Where in the World - Teaching in South Africa
Our ‘Where in the World?’ interviews aim to provide you with some insight into the great travel and teaching opportunities that are available to TESOL graduates. In each interview, we speak to past TESOL graduates about their experience of living and working abroad as an English teacher. We hope that you will find these interviews interesting and informative and that they will help to inspire your own English language teaching adventures.
Teaching English as a foreign language in South Africa:
With this newsletter we bring you Nozipho Mahlabane’s accounts of teaching English as a foreign language in South Africa.
Hi, my name is Nozi. I am 26 years old. I am from Pretoria, South Africa. I am currently an EFL teacher at the Wits Language School. My love for travel attracted me to the opportunity of teaching. It’s been an interesting few months that I have enjoyed. The challenge of being in class daily is what excites me and keeps me coming back for more. When I’m not working I enjoy outdoor sports and hanging out with friends.
When did you complete the TESOL course?
I completed my TESOL course in May 2014.
What interested you in completing a TESOL qualification and why Wits Language School?
I wanted a change of scenery from my old environment and have always been interested in teaching and travelling. The TESOL course seemed perfect at giving me the chance to do both. I chose Wits because of their outstanding reputation and quality of education. They are respected as one of the leading universities in Africa. Knowing this made it slightly easier to part with my hard earned money.
How did you go about looking for your first teaching job?
Whilst completing the course I noticed a job advert on the School notice board. I took my chances with applying, after I had completed the TESOL course given that I had no experience at all. I was asked to prepare and teach a demo lesson as part of my interview. Before being appointed I was given the opportunity to observe a few of the classes and got first-hand experience of the teachers in action.
Where was your first teaching job?
Wits Language School – English as a Foreign Language Department
How long have you been teaching there for?
I have been teaching at the Wits Language School for approximately 8 months. This includes the training and observations that I was provided with.
Why did you choose to go to stay in South Africa?
To be rather honest I was afraid of the thought of teaching in a foreign land with no experience. I wanted to be sure of my abilities before going abroad and also to gain some experience.
Are you planning on teaching abroad in the future? If yes, where and why?
Yes, but I’m not sure anymore. I want to go either an Asian country (for the competitive salaries), or a South American country (for their fascinating cultures).
What is it like to teach English to Speakers of Other Languages (TESOL) in South Africa?
Awesome. Fun. Every day is different. Every course is challenging and seems new. The students are really kind and so eager and willing to learn. The diversity in the classroom is interesting and I enjoy learning about their cultures without having left the comfort of home. The pay is also good.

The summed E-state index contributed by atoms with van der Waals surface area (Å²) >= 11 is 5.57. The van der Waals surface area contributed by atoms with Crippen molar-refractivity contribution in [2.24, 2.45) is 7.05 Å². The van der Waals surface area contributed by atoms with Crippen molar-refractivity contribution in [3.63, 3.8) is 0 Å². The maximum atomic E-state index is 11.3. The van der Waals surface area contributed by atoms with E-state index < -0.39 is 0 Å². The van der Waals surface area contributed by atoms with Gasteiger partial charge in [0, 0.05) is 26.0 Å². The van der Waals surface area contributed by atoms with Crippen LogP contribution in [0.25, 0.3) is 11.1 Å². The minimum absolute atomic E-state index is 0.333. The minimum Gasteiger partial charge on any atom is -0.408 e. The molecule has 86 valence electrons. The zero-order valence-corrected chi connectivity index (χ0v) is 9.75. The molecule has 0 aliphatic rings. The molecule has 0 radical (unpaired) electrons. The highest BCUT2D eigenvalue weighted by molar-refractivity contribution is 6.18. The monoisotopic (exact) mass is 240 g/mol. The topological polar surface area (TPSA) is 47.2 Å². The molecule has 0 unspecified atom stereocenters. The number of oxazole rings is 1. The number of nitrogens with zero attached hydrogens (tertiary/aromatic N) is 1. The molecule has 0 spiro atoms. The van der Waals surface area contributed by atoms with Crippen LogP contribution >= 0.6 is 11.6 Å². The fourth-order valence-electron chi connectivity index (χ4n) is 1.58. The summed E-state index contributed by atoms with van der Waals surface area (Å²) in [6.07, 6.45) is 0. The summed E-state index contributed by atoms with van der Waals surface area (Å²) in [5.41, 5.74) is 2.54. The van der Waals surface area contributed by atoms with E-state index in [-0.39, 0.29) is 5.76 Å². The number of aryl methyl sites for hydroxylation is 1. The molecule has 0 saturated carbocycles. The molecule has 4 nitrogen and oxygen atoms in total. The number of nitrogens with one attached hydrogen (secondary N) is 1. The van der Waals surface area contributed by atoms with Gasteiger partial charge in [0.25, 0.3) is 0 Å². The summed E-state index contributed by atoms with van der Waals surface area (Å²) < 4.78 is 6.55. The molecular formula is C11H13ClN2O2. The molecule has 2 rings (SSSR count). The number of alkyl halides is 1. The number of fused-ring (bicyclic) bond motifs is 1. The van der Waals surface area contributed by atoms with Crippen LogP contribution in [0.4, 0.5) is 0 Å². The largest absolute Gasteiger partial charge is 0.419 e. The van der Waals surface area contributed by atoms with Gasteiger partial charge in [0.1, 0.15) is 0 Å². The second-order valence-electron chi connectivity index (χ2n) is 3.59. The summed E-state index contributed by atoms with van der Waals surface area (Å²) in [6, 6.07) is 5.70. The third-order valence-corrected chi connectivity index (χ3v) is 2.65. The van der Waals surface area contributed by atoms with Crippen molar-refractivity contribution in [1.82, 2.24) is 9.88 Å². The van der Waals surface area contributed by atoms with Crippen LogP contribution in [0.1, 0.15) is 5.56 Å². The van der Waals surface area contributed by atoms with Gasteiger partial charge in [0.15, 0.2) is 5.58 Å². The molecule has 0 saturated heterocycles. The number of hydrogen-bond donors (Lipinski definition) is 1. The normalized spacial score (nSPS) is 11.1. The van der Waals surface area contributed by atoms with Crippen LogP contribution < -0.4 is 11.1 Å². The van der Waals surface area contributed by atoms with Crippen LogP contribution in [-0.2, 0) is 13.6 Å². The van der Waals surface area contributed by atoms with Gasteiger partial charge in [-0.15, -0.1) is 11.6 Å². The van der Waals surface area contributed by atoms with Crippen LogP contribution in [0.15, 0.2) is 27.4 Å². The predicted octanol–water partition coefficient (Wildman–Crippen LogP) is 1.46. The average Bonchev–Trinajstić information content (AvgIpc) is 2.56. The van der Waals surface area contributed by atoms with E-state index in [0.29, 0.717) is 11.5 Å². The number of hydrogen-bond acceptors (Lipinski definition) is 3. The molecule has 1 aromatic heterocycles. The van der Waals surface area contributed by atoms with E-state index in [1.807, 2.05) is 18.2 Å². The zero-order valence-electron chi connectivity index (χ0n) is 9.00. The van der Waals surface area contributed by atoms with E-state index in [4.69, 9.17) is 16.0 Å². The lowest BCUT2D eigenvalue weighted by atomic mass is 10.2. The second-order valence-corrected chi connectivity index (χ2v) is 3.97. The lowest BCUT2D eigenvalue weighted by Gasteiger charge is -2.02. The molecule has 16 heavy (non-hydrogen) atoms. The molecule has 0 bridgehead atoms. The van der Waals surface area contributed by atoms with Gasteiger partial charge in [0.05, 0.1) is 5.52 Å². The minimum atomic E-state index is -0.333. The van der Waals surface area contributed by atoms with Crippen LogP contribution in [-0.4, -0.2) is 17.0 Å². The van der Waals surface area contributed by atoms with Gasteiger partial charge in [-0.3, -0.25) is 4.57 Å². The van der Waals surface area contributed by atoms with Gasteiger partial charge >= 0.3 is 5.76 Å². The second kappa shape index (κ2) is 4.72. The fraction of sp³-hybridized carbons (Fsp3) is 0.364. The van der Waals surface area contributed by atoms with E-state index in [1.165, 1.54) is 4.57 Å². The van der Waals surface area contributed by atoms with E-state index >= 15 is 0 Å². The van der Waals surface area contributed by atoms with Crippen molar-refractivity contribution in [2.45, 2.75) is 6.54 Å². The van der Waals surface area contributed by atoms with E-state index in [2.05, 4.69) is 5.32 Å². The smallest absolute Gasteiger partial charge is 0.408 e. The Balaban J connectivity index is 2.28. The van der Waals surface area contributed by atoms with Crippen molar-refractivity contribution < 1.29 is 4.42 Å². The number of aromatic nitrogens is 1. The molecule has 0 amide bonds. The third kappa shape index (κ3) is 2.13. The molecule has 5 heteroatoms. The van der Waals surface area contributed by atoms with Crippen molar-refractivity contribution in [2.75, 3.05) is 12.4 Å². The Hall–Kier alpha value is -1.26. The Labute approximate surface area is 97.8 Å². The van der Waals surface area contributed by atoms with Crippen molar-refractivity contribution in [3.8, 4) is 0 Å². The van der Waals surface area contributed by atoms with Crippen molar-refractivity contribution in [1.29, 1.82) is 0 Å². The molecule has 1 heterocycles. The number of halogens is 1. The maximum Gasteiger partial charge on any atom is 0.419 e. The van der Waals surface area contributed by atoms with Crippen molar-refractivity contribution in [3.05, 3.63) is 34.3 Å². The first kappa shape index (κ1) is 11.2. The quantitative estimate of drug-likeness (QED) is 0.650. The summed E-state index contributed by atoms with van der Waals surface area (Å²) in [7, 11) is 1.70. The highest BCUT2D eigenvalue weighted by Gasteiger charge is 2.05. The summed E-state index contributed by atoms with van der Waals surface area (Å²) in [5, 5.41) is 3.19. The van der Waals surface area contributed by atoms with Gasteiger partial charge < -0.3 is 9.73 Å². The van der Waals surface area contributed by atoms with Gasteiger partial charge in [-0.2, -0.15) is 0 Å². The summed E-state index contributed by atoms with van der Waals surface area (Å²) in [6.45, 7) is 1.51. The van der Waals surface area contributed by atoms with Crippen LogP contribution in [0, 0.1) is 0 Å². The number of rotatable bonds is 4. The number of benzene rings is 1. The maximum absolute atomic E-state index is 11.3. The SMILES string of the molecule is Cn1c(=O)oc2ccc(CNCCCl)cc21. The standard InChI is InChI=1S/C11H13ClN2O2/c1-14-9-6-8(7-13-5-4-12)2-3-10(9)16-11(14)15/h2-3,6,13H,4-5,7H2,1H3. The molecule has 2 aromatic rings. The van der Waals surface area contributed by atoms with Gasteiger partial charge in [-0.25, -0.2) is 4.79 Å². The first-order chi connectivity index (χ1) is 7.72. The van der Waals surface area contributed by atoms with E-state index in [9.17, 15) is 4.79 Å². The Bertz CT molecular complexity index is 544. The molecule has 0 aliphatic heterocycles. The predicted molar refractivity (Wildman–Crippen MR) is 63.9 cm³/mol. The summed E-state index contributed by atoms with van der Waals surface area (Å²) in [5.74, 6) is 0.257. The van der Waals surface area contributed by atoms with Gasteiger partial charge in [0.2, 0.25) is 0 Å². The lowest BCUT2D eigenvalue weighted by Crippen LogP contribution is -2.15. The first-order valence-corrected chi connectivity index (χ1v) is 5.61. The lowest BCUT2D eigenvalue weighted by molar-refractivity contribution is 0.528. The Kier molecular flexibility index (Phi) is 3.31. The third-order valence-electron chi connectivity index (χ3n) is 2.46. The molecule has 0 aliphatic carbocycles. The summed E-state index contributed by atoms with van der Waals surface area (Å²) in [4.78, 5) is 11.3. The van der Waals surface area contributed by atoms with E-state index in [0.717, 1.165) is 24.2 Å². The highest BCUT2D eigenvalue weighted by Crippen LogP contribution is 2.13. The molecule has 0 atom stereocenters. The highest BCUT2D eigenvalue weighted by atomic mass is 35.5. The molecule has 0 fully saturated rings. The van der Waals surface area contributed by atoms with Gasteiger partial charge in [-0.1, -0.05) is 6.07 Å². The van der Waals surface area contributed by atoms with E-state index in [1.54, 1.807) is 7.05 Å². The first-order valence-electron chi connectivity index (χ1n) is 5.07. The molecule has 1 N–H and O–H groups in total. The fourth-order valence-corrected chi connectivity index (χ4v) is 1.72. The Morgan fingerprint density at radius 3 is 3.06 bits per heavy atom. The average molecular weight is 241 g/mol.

What is a typical day like for you teaching English to foreigners in a largely English speaking country?
Well, class begins at 09h00 and ends at 13h00. Lessons are built around speaking and being as communicative as possible. We were taught that a language must be usable to the student. The student must be able to express themselves and talking is encouraged. We also have tons of fun playing games that build on their proficiency skills. Every day is different but the students are young adults, so it is important to incorporate an element of fun that encourages them to use the language and whatever they have learnt in whatever way possible.
How did the TESOL course prepare you for your first job as a language teacher?
The teaching practicals were damn scary at first but once you got used to the methods and templates it made the job much easier. Doing the course was one of the best decisions I have made in terms of preparing myself for my dream adventures. Looking back I know that I would have seriously regretted not completing the course, I would have cheated myself. Teaching is definitely not an easy job and I can see how difficult my days would be without being prepared. The lesson plans that I hated completing on the course have since become my saviour.
What do you love/hate about teaching in South Africa?
I love everything; it’s home. I am doing what I love, in the country I love.
Would you recommend teaching in South Africa to other EFL teachers?
What advice can you give to EFL teachers thinking of teaching in South Africa?
Be prepared for diversity. South Africa is a diverse nation on its own. Now imagine that diversity with a mixture of individuals from around the world. A classroom could be mixed with students from around the world as well as fellow south Africans whose home language is Zulu. Yes, it is very possible to teach South Africans English. It’s a crazy adventure. Living costs are relative to your salary and there are tons of things to see and do. It’s a great place to be in.
What are your plans for the future?
To teach overseas for a couple of years, mostly for the experience, and then come back home and continue teaching. South Africa can use all the help it can get when it comes to education.